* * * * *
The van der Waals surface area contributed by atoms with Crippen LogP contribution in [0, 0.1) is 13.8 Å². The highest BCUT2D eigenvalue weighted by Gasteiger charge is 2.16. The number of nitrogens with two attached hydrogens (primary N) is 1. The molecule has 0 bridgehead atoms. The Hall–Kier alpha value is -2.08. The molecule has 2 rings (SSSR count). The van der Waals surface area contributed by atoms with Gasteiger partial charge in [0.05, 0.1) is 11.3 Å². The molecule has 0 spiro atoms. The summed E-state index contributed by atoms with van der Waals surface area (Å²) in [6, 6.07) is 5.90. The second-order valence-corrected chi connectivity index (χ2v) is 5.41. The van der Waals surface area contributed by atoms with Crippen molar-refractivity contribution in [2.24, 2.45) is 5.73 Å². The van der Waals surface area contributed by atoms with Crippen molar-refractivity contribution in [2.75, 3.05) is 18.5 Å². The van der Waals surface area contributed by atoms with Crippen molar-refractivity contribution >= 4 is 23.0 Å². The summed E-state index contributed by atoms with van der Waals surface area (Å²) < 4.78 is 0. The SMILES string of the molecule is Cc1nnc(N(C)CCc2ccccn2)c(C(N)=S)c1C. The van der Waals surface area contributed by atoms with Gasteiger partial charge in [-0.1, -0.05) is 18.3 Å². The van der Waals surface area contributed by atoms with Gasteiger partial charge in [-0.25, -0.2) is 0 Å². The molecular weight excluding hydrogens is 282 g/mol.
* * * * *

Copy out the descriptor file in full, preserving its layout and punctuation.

The van der Waals surface area contributed by atoms with Crippen LogP contribution in [0, 0.1) is 13.8 Å². The highest BCUT2D eigenvalue weighted by Gasteiger charge is 2.16. The number of nitrogens with two attached hydrogens (primary N) is 1. The molecule has 0 bridgehead atoms. The Hall–Kier alpha value is -2.08. The molecule has 2 rings (SSSR count). The van der Waals surface area contributed by atoms with Gasteiger partial charge in [0.05, 0.1) is 11.3 Å². The molecule has 0 spiro atoms. The summed E-state index contributed by atoms with van der Waals surface area (Å²) in [6, 6.07) is 5.90. The second-order valence-corrected chi connectivity index (χ2v) is 5.41. The van der Waals surface area contributed by atoms with Crippen molar-refractivity contribution in [2.24, 2.45) is 5.73 Å². The van der Waals surface area contributed by atoms with Crippen molar-refractivity contribution in [2.75, 3.05) is 18.5 Å². The van der Waals surface area contributed by atoms with Crippen molar-refractivity contribution >= 4 is 23.0 Å². The summed E-state index contributed by atoms with van der Waals surface area (Å²) < 4.78 is 0. The SMILES string of the molecule is Cc1nnc(N(C)CCc2ccccn2)c(C(N)=S)c1C. The van der Waals surface area contributed by atoms with Gasteiger partial charge in [-0.1, -0.05) is 18.3 Å². The van der Waals surface area contributed by atoms with Gasteiger partial charge in [-0.25, -0.2) is 0 Å². The molecular weight excluding hydrogens is 282 g/mol.